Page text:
The One Thing to Do If You Suspect You’re a Conversational Narcissist

Conversational narcissist

If you’ve ever felt like you monopolised a conversation and, without meaning to, kept bringing the focus back to you, you just might be a conversational narcissist.

Some specific signs of conversational narcissism include not asking any questions, doing most — if not all — of the talking, interrupting when others speak and leaving people feeling bored or emotionally disconnected from what you are saying, explains Mary Spillane, clinical psychologist and mental health expert at Headspace app.

“It can be frustrating when people do not engage in a two-sided conversation and make the conversation about themselves,” says Spillane. “Further, it can feel invalidating and as though you’re not being listened to and the other person isn’t interested in what you have to say.”

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The result? People will often avoid individuals who engage in this type of behaviour or worse, cut them off completely, Spillane says. On the conversational narcissist’s end, acting that way will also prevent them from forming deeper and more meaningful connections with people.

Interestingly, some conversational narcissists may actually be very anxious, psychologist Ramani Durvasula, Ph.D. told US publication Mind Body Green. “They bind their anxiety by talking about what is familiar to them — which may be themselves,” he says.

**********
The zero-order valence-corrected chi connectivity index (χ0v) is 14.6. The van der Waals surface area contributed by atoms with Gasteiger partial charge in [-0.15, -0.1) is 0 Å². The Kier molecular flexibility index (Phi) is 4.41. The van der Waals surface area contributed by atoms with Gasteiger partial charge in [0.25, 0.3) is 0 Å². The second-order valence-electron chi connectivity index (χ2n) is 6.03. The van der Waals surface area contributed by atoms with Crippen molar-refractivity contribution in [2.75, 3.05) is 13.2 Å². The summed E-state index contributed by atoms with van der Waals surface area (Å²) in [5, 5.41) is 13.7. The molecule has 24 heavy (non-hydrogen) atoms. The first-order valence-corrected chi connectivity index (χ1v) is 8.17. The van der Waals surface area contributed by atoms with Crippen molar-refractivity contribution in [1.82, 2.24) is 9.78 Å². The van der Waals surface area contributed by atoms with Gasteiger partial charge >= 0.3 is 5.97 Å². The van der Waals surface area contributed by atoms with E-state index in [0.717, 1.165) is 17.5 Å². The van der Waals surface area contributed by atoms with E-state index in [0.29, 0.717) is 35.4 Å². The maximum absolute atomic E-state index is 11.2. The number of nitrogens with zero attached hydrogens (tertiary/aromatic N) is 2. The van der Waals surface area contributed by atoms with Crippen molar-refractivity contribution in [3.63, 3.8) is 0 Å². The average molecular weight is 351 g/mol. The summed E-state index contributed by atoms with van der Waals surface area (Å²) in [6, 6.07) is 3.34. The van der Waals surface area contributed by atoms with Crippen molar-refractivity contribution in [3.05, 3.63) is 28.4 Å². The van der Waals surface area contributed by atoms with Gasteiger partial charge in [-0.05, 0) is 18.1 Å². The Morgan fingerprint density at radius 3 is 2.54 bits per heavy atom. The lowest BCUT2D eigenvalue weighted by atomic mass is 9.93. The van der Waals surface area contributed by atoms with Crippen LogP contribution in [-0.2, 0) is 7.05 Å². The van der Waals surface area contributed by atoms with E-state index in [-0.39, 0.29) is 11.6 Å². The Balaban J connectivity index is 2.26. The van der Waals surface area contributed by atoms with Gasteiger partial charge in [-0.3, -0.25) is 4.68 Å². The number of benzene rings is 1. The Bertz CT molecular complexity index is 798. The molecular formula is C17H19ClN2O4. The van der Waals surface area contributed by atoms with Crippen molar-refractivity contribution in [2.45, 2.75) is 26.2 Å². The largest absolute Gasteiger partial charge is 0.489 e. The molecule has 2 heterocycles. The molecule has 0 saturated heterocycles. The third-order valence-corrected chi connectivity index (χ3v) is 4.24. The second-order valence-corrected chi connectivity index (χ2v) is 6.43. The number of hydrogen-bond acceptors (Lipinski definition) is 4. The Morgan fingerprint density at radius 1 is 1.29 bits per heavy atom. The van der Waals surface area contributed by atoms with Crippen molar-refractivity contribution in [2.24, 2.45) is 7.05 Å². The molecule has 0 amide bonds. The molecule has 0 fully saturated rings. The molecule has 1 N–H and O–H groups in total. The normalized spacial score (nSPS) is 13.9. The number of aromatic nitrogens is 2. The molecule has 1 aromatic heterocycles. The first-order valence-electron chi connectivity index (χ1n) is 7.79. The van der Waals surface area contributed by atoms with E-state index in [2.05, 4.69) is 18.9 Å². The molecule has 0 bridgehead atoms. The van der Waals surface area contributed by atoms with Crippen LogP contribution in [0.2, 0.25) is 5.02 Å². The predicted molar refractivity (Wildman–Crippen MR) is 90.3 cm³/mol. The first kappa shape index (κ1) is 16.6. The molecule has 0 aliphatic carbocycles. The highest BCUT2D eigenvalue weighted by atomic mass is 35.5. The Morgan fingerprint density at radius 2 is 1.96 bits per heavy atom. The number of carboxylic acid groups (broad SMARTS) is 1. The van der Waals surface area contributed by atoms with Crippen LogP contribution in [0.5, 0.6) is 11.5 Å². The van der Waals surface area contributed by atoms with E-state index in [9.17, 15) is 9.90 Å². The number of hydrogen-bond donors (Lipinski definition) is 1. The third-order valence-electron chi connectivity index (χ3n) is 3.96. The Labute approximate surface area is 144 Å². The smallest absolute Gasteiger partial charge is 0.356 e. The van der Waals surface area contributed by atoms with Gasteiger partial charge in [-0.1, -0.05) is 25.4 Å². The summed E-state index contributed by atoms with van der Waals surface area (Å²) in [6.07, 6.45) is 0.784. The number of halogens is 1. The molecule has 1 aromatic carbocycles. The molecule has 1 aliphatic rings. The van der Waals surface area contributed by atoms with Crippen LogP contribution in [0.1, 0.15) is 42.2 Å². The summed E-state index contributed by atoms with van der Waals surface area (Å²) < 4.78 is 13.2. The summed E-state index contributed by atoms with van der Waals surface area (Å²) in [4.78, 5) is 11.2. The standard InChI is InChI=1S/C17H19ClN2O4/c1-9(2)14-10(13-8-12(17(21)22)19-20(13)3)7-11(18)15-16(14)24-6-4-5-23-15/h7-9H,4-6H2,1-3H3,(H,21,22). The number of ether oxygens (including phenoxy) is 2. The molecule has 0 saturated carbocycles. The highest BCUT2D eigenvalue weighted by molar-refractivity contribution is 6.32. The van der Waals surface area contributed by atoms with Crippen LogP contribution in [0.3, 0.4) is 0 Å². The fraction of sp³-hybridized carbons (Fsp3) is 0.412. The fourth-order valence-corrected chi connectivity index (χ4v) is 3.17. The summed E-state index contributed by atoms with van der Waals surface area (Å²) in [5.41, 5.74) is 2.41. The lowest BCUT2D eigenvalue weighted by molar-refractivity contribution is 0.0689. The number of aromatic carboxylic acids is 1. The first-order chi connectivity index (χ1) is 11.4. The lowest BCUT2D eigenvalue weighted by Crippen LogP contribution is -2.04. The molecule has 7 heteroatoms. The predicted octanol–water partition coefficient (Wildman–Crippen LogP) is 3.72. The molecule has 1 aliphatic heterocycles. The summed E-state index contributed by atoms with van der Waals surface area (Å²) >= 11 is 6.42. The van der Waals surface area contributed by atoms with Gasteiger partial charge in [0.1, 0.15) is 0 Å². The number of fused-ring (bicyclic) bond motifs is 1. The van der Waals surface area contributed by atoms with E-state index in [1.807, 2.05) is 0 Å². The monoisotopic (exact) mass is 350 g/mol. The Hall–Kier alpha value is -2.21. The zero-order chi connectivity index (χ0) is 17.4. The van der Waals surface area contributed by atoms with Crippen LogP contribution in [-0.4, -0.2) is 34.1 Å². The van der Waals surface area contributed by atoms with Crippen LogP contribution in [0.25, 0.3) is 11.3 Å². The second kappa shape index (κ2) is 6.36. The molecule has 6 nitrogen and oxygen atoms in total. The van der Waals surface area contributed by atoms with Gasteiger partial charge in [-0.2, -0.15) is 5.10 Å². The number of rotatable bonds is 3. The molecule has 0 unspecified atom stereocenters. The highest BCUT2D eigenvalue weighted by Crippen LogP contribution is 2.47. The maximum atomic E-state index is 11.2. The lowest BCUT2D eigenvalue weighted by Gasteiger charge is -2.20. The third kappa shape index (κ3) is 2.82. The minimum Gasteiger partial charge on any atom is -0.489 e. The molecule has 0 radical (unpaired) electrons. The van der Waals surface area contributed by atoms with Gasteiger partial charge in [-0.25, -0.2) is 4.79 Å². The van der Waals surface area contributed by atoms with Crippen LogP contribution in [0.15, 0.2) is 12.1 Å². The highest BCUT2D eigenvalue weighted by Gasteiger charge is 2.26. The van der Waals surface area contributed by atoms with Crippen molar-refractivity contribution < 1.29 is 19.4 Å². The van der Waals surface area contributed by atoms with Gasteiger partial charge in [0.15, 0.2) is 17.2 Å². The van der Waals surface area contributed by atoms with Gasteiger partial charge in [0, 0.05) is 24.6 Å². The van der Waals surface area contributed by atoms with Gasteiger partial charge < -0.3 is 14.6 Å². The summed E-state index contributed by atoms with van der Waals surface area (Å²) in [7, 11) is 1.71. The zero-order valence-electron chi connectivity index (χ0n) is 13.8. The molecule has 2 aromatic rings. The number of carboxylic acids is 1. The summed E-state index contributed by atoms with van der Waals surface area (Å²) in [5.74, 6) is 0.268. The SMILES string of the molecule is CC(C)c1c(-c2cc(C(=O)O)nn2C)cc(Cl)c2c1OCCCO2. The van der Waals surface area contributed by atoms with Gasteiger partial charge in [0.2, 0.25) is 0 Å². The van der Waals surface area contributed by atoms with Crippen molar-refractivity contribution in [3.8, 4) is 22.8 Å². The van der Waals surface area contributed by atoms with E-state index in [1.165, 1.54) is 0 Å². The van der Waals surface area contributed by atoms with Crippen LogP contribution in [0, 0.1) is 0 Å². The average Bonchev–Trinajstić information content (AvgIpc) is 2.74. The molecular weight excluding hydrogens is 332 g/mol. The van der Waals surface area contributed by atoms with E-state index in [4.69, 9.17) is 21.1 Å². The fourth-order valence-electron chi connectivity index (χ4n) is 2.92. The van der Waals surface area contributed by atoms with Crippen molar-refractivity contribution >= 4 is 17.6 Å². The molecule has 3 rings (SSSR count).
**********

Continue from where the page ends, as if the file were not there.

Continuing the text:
Wendy Behary, LCSW, added to MBG: “Conversational narcissists don’t necessarily meet the criteria for a formal diagnosis of narcissistic personality disorder (NPD). They’re usually somewhere on the spectrum, though.”

So, all this said, if you suspect you might be a conversational narcissist, how can you correct your behaviour? One way is to understand the difference between shift and support responses.


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A post shared by Logan Ury (@loganury)

“A shift response is a moment where you shift the focus of the conversation back to yourself,” reads an Instagram post by behavioural scientist Logan Ury. “A support response, on the other hand, encourages the speaker to continue the story.”

In other words, if someone is telling you a story you relate to, a shift response might be to tell them a story of when a similar thing happened to you, while a support response might include asking them more questions, without relating it to back you.

In her post, Ury gives the example of if someone were to say, “I’m training for a half marathon”, a shift response would be to say, “I ran my first half marathon this year, too”, while a support response is “What inspired you to sign up?”

“It can be tempting to shift the conversation back to yourself if you relate to a story, however, asking questions will encourage and support people to talk about what’s important to them,” says Spillane.

“When you ask a question of someone, not only are you finding out more about them, but you’re letting them know you’re interested in what they have to say. The more you practice this style of conversation, the more comfortable it will become.”

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